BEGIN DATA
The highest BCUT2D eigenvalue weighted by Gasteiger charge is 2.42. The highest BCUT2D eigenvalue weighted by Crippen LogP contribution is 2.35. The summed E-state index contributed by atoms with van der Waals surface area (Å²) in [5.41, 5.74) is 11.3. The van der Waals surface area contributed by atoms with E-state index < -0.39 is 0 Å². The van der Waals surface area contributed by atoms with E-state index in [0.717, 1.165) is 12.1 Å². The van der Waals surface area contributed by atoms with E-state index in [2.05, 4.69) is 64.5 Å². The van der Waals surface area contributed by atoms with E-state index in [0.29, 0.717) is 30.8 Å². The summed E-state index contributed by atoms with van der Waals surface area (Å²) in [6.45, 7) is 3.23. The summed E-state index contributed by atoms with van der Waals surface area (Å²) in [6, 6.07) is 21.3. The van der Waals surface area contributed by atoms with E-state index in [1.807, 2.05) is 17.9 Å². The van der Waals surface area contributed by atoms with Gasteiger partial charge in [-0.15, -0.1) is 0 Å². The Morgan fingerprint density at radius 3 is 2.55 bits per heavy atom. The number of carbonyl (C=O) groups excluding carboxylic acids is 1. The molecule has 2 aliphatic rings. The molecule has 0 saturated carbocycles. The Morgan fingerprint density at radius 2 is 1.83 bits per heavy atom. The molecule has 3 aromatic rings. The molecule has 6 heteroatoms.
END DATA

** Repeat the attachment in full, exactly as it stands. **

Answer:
The highest BCUT2D eigenvalue weighted by Gasteiger charge is 2.42. The highest BCUT2D eigenvalue weighted by Crippen LogP contribution is 2.35. The summed E-state index contributed by atoms with van der Waals surface area (Å²) in [5.41, 5.74) is 11.3. The van der Waals surface area contributed by atoms with E-state index < -0.39 is 0 Å². The van der Waals surface area contributed by atoms with E-state index in [0.717, 1.165) is 12.1 Å². The van der Waals surface area contributed by atoms with E-state index in [2.05, 4.69) is 64.5 Å². The van der Waals surface area contributed by atoms with E-state index in [0.29, 0.717) is 30.8 Å². The summed E-state index contributed by atoms with van der Waals surface area (Å²) in [6.45, 7) is 3.23. The summed E-state index contributed by atoms with van der Waals surface area (Å²) in [6, 6.07) is 21.3. The van der Waals surface area contributed by atoms with E-state index in [1.807, 2.05) is 17.9 Å². The van der Waals surface area contributed by atoms with Gasteiger partial charge in [-0.15, -0.1) is 0 Å². The Morgan fingerprint density at radius 3 is 2.55 bits per heavy atom. The number of carbonyl (C=O) groups excluding carboxylic acids is 1. The molecule has 2 aliphatic rings. The molecule has 0 saturated carbocycles. The Morgan fingerprint density at radius 2 is 1.83 bits per heavy atom. The molecule has 3 aromatic rings. The molecule has 6 heteroatoms.